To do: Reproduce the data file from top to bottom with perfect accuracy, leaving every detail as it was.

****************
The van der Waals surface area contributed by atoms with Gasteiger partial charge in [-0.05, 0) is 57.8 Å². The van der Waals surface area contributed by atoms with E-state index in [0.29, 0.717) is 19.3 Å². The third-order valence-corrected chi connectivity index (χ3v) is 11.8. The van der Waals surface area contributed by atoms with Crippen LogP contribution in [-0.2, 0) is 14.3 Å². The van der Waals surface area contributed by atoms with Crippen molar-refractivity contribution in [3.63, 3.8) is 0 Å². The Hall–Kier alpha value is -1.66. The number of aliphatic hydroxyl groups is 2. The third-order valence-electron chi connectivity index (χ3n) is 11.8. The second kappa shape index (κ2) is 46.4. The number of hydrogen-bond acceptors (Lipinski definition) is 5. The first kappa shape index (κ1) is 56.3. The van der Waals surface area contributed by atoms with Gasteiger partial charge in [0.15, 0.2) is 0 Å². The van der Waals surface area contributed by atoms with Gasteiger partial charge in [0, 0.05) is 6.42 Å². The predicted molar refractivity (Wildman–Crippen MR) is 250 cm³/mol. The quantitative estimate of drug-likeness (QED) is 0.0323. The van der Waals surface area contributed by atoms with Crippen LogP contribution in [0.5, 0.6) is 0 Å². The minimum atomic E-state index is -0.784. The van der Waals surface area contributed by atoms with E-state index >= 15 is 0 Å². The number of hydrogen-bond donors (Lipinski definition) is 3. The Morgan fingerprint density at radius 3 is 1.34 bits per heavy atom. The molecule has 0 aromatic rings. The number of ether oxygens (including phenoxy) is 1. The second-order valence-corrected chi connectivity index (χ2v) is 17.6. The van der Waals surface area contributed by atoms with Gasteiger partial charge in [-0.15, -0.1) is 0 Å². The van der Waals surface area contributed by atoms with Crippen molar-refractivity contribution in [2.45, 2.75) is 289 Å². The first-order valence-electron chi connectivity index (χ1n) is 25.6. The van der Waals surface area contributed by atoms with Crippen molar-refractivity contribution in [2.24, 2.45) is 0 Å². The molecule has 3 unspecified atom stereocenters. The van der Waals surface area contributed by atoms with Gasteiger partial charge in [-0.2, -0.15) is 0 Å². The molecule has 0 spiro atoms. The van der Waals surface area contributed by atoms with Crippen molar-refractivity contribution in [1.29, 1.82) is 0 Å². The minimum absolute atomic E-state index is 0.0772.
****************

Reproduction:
The van der Waals surface area contributed by atoms with Gasteiger partial charge in [-0.05, 0) is 57.8 Å². The van der Waals surface area contributed by atoms with E-state index in [0.29, 0.717) is 19.3 Å². The third-order valence-corrected chi connectivity index (χ3v) is 11.8. The van der Waals surface area contributed by atoms with Crippen LogP contribution in [-0.2, 0) is 14.3 Å². The van der Waals surface area contributed by atoms with Crippen molar-refractivity contribution in [3.63, 3.8) is 0 Å². The Hall–Kier alpha value is -1.66. The number of aliphatic hydroxyl groups is 2. The third-order valence-electron chi connectivity index (χ3n) is 11.8. The second kappa shape index (κ2) is 46.4. The number of hydrogen-bond acceptors (Lipinski definition) is 5. The first kappa shape index (κ1) is 56.3. The van der Waals surface area contributed by atoms with Gasteiger partial charge in [0.15, 0.2) is 0 Å². The van der Waals surface area contributed by atoms with Gasteiger partial charge in [0, 0.05) is 6.42 Å². The predicted molar refractivity (Wildman–Crippen MR) is 250 cm³/mol. The quantitative estimate of drug-likeness (QED) is 0.0323. The van der Waals surface area contributed by atoms with Crippen LogP contribution in [0.5, 0.6) is 0 Å². The minimum atomic E-state index is -0.784. The van der Waals surface area contributed by atoms with E-state index >= 15 is 0 Å². The number of hydrogen-bond donors (Lipinski definition) is 3. The Morgan fingerprint density at radius 3 is 1.34 bits per heavy atom. The molecule has 0 aromatic rings. The number of ether oxygens (including phenoxy) is 1. The second-order valence-corrected chi connectivity index (χ2v) is 17.6. The van der Waals surface area contributed by atoms with Gasteiger partial charge in [-0.15, -0.1) is 0 Å². The van der Waals surface area contributed by atoms with Crippen molar-refractivity contribution in [2.45, 2.75) is 289 Å². The first-order valence-electron chi connectivity index (χ1n) is 25.6. The van der Waals surface area contributed by atoms with Crippen molar-refractivity contribution in [2.24, 2.45) is 0 Å². The molecule has 3 unspecified atom stereocenters. The van der Waals surface area contributed by atoms with Gasteiger partial charge in [-0.2, -0.15) is 0 Å². The molecule has 0 spiro atoms. The van der Waals surface area contributed by atoms with Crippen molar-refractivity contribution in [1.29, 1.82) is 0 Å². The minimum absolute atomic E-state index is 0.0772.